The Best Christmas Eve Traditions from Across the Globe | ExpatWoman.com
 

The Best Christmas Eve Traditions from Across the Globe

We take inspiration from countries that celebrate it properly.

Posted on

23 December 2019

Last updated on 14 January 2020
The Best Christmas Eve Traditions from Across the Globe

All Credits: PA

Find out how other countries celebrate the joyous occasion!

Whether you’re driving home for Christmas, rushing through those last niggly bits at work, or doing a final mad dash around the shops for final stocking fillers (or, erm, ALL the presents you haven’t gotten around to buying yet), Christmas Eve can end up being a bit of a nothing day.

It doesn’t need to be that way though, and in many countries around the world, it’s the main event, not the second-best prelude to the festive pinnacle.

SEE ALSO: 7 Money-Saving Tips to Make Your December Pay Cheque Go Further

So, if you fancy relishing Christmas Eve – rather than spending it mired in wrapping paper – why not adopt one of these traditions from across the globe?

Bring your tree indoors

Your tree might be up already, but in countries including Germany, Slovakia and Serbia, Christmas Eve is the day you bring your tree in and spend time making a fuss of it with lights and baubles.

Go to Midnight Mass

A Christian tradition across the globe, even if you’re not religious, Midnight Mass is a chance to stay up late (yay), sing (whoop) and light candles (pretty).

Feast after dark

Once Midnight Mass is done, it is tradition in many countries to exchange presents (yes, a day early), feast afterwards, and eat late into the night. In Poland, many families indulge in a multi-course vigil supper known as wigilia; in Lithuania people host Kūčios; and in Iceland lamb is the star at Hangikjot.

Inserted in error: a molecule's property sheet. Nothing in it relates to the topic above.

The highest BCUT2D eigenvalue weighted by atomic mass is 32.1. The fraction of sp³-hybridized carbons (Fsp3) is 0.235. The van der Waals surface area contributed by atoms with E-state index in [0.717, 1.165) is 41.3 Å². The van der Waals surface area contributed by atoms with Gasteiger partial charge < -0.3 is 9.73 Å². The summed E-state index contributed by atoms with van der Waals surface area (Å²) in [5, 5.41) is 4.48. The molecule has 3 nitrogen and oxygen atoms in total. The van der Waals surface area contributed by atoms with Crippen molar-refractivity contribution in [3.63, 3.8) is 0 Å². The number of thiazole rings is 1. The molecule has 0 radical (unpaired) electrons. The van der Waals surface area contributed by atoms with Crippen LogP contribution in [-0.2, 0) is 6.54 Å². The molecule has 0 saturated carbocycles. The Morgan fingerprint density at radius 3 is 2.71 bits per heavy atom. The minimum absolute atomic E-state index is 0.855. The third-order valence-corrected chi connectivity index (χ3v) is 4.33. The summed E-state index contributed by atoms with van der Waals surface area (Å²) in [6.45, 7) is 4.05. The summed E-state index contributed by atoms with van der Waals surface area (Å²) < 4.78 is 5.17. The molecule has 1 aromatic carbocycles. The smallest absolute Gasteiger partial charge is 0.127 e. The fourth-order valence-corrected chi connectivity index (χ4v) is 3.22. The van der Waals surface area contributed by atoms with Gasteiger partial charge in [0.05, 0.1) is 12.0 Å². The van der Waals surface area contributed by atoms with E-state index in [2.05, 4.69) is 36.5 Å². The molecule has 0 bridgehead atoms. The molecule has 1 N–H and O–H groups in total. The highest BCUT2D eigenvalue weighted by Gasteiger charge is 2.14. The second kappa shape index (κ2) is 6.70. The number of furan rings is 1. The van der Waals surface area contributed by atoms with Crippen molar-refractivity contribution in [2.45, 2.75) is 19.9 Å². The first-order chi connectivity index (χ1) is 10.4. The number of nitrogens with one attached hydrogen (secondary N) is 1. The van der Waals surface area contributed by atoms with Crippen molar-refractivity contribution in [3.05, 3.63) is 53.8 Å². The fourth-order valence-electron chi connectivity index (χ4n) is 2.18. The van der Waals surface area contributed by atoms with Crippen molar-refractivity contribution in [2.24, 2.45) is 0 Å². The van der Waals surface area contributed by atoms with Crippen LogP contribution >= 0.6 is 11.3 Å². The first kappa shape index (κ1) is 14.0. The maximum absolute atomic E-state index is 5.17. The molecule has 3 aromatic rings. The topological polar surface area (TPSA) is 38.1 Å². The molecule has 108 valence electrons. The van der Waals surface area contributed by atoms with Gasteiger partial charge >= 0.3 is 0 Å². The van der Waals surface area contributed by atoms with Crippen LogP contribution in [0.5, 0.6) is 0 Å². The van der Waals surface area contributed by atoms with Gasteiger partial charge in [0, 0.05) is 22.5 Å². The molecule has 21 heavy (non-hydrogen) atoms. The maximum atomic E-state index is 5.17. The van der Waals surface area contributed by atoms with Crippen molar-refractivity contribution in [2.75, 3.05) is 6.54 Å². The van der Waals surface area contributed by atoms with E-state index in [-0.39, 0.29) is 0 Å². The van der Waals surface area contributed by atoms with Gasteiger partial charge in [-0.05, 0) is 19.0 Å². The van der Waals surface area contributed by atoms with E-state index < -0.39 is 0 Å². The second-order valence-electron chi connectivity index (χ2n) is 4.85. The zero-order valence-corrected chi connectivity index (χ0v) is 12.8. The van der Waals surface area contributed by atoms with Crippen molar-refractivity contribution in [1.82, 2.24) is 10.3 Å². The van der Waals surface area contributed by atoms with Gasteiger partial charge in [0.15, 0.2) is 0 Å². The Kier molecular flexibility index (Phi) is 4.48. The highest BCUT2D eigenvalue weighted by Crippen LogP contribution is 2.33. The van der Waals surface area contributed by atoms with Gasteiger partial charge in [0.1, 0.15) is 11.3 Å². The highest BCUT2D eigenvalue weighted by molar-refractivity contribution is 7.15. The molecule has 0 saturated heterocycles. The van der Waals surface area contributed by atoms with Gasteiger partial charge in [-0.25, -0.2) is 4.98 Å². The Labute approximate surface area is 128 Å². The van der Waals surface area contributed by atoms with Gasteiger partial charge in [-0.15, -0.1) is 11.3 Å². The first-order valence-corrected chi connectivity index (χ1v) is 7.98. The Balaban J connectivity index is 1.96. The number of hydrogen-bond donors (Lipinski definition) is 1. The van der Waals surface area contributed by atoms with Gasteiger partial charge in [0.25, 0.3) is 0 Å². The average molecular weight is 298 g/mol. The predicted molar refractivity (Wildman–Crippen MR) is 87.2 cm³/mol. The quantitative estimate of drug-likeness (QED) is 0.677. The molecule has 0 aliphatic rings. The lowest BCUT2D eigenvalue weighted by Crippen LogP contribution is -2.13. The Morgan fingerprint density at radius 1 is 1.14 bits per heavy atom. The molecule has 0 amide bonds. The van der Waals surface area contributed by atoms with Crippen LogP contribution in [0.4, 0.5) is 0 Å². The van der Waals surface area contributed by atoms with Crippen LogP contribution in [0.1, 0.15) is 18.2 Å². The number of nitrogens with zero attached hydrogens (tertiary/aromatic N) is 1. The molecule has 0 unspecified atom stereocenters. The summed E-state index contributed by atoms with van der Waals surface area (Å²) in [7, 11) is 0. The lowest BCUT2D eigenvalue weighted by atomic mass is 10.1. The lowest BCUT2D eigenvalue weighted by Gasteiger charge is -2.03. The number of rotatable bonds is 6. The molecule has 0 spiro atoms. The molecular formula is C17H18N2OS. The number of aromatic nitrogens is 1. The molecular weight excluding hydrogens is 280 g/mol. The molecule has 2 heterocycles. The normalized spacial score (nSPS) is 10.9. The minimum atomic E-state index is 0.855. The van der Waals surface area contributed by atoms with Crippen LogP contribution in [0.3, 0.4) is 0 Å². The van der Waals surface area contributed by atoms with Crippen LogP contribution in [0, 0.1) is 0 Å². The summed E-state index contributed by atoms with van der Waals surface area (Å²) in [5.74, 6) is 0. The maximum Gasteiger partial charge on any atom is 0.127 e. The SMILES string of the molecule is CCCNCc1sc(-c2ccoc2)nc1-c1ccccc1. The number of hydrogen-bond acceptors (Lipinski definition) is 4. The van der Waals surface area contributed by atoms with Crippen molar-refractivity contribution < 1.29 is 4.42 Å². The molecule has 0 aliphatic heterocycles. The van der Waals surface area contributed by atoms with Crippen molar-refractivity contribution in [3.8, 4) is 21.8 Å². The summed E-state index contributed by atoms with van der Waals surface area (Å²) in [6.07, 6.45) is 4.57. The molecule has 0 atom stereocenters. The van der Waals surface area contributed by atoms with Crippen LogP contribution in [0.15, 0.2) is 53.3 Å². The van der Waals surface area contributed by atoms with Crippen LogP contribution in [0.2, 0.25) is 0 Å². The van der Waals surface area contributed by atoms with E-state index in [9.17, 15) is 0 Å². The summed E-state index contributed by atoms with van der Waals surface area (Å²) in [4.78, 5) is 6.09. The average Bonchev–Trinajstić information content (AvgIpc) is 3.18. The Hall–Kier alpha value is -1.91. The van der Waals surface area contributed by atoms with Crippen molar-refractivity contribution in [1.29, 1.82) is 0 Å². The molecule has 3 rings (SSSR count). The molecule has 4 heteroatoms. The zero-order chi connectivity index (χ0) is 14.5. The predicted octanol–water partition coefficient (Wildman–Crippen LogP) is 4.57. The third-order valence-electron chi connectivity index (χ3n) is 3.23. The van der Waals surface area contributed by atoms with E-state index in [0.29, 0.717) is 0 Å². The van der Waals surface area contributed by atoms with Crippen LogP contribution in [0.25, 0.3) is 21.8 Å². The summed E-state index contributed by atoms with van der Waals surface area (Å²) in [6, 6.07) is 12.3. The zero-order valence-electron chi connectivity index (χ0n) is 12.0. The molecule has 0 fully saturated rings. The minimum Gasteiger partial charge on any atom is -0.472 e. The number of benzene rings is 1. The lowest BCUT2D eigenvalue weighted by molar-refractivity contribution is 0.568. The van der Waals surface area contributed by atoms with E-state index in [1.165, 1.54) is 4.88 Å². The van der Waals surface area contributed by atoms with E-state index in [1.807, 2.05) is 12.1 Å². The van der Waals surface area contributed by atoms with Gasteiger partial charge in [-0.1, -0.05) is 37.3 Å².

Go roller skating

Swap out ice skating – in the town of Caracas in Venezuela, it has become the custom to roller skate to church on Christmas Eve and in the week leading up to it; they even close the roads for the occasion.

Have a torch procession

To ‘keep witches at bay’ it is tradition in Agnone in Italy to host Carnevale Agnonese – where people take to the streets bearing homemade wooden torches aloft.

Head to the sauna

Head to the sauna

As we live in a warm Middle Eastern country, we don't have the excuse of snow - but that’s no reason not to do as the Finns, who are big fans of spending the afternoon of Christmas Eve in the sauna. You’ll be all aglow and relaxed ahead of the big day.

Hide almonds in porridge

Another Scandinavian tradition is to start the day with a big bowl of rice porridge, studded with almonds. You’re said to be guaranteed good luck for the new year if you unearth one of the nuts.

Eat KFC

Christmas is not an official holiday in Japan, and is not widely celebrated, however, December 24 has taken on its own special significance in recent years. A trend has sprung up for people to tuck into Kentucky Fried Chicken on Christmas Eve, and we’re totally onboard with it.

 
 

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